WHO’S CALLING?: There has been a recent string of attempts to swindle money from seniors in the area. The con artist who calls explains that a change in Medicare is necessary or that there is a better deal for a one-time payment. Logansport Police investigators advise residents to know who you are talking to before giving out personal information over the phone. (Arnold Ernest/Pharos-Tribune)


Pharos-Tribune staff writer

Someone acting as a Medicare representative recently bilked an 84-year-old Winamac resident, not of money, but of personal information.

A person with an accent called her at her residence and “said they were changing my Medicare to another company.”

To do so, the caller needed certain personal information, such as bank account number, routing number and Social Security number. Not knowing better, she provided the information.

“And I gave it to him,” the 84-year-old said. “After I hung up, I thought this doesn’t sound right.”

She quickly called the sheriff’s department who sent an officer to her residence. The officer advised her that she needed to go to her bank “immediately.”

Things could have gone much worse. So far nothing has happened to her checking account, which is the same account her Medicare premiums are automatically withdrawn from each month.

Thousands of seniors annually are swindled of thousands of dollars. There are ways to prevent this kind of theft, says Logansport Police Detective Lieutenant Ray Bean.

“Personal information like that (Social Security, bank account, etc.) you don’t give to anyone that you haven’t contacted yourself,” Bean said. And besides, “Medicare won’t ever ask for the whole Social Security number or bank account numbers or routing numbers. They already have all that.”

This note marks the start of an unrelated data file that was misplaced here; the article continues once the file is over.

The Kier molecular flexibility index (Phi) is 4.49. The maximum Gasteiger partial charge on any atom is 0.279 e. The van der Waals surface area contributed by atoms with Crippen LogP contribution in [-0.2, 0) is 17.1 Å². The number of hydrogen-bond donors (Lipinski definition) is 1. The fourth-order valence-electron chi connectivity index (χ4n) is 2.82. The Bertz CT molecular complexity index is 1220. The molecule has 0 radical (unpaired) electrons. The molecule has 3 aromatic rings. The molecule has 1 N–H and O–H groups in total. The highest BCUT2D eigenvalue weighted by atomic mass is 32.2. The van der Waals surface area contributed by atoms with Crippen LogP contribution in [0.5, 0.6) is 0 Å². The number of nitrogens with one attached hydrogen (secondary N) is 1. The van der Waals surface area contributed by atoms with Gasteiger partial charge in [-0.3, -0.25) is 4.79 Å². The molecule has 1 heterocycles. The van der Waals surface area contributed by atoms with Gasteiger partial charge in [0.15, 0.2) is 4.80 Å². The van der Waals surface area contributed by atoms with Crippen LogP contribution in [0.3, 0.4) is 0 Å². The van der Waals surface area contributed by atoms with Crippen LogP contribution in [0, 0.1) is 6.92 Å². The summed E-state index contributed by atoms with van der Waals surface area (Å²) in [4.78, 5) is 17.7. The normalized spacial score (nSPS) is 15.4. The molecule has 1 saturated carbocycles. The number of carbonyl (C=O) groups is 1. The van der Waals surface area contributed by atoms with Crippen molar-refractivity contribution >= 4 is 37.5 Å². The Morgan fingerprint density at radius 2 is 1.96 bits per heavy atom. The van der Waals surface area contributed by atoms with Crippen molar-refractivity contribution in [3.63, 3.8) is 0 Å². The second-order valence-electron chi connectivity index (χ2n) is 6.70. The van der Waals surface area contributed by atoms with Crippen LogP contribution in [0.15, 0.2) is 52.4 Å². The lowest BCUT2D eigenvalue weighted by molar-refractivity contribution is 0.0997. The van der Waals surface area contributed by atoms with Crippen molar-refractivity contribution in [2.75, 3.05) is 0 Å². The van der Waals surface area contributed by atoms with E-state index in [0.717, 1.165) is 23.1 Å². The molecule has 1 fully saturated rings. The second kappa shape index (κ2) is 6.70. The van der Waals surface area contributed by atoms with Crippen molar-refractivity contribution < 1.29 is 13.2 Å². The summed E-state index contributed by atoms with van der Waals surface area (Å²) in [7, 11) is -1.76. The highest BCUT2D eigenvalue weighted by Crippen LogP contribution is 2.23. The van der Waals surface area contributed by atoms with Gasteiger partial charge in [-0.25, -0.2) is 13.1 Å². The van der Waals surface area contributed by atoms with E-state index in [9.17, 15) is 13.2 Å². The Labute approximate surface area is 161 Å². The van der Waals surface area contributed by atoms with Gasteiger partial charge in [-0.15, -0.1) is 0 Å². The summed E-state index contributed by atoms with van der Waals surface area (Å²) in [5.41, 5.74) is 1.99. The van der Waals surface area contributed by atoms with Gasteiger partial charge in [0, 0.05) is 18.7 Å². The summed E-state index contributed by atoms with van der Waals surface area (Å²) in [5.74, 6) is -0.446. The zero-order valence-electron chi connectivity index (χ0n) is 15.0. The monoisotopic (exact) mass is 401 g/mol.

Another local resident recently received similar phone calls. Sixty-eight-year-old Barbara Bowman, Logansport, was offered a new Medicare card that would pay for virtually all medical treatment. All she had to do was give her bank account number and routing number for a one-time payment.

“They tell you they have a brand new Medicare card for you,” Bowman said.

“This won’t be anything like the $80 a month you are paying now,” the caller went on. “There is nothing to worry about. All we need is a one-time payment of $379.”

Bowman kept them talking even though she was not interested. She wanted to get as much information as she could in order to pass it on to other seniors.

She got a phone number: (866) 693-0448. She got the name of the company: National Medical Office in New York. She even got the name of the woman she was talking to: Ask for Thelma Cobb.

According to the Centers for Medicare and Medicaid Services, the callers use fake names, such as Pharma Corp., Medicare National Office, National Medicare and National Medical Office.

Something else Bowman picked up on was their tactics of befriending her.

“Oh, you have the sweetest voice. You sound just like my mother.”

Bowman responded, “I don’t think I am like your mother.”

Besides the asking for personal information, the reference to sounding like the caller’s mother is what triggered Bowman’s suspicions. She had watched a television program where more than $70,000 was conned from an elderly man because the caller told the man he sounded like his father.

Bowman refused to give the caller what he wanted, but that is not curbing their persistence.

“I finally just hung up,” Bowman said. “But they keep calling back. It sounds like they really want to get people because they figure if you’re older the more that you get these phone calls you will give in.”

That is not the case for Bowman, and the 84-year-old Winamac resident said she has learned her lesson.

“I learned what a dummy I am.”

Kevin Lilly can be reached at 722-5000, Ext. 5117, or via e-mail at kevin.lilly@pharostribune.com

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